# Conditional Entropy¶

The conditional entropy period finder [G2013] phase-folds the data at each trial frequencies and estimates the conditional entropy $$H(m|\phi)$$ of the data. The idea is that the data with the least entropy (intuitively: the greatest “structure” or “non-randomness”), should correspond to the correct frequency of a stationary signal.

Here,

$H(m|\phi) = H(m, \phi) - H(\phi) = \sum_{m,\phi}p(m, \phi)\log\left(\frac{p(\phi)}{p(m, \phi)}\right)$

where $$p(m, \phi)$$ is the density of points that fall within the bin located at phase $$\phi$$ and magnitude $$m$$ and $$p(\phi) = \sum_m p(m, \phi)$$ is the density of points that fall within the phi range.

## An example with cuvarbase¶

import cuvarbase.ce as ce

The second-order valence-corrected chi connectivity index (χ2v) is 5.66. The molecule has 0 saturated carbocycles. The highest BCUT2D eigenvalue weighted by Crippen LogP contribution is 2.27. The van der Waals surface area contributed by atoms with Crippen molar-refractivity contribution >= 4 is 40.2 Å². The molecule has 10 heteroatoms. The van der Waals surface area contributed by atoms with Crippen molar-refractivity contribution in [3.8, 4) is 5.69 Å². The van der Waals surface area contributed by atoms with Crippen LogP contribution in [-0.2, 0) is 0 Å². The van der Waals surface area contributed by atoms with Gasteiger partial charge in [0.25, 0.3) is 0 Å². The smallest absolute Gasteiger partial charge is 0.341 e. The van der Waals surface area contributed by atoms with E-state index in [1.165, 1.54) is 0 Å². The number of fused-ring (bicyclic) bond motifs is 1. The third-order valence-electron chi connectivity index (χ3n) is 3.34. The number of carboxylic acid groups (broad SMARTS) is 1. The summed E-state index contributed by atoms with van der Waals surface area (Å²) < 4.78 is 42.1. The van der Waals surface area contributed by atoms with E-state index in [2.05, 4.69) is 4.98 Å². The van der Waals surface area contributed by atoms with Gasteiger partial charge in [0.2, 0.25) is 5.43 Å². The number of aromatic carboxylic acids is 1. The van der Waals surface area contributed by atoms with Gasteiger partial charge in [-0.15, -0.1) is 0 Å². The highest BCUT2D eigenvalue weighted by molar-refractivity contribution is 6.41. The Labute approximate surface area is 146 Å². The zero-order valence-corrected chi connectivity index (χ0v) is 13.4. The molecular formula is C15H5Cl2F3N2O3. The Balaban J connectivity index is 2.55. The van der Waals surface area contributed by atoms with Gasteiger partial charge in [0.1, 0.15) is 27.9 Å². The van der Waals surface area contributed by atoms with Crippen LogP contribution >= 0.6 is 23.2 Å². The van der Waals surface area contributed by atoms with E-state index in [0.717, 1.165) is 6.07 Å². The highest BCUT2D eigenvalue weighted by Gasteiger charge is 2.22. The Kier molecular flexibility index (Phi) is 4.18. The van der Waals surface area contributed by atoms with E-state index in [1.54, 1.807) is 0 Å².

import numpy as np

# make some fake data
t = np.sort(np.random.rand(100))
y = np.cos(2 * np.pi * 10 * t)
y += np.random.randn(len(t))
dy = np.ones_like(t)

# start a conditional entropy process
proc = ConditionalEntropyAsyncProcess(phase_bins=10, mag_bins=5)

# format your data as a list of lightcurves (t, y, dy)
data = [(t, y, dy)]

# run the CE process with your data
results = proc.run(data)

# finish the process (probably not necessary but ensures
# all data has been transferred)
proc.finish()

# Results is a list of [(freqs, CE), ...] for each lightcurve
# in data.
freqs, ce_spectrum = results


If you want to run CE on large datasets, you can do

proc.large_run(data, max_memory=1e9)


instead of run, which will ensure that the memory limit (1 GB in this case) is not exceeded on the GPU (unless of course you have other processes running).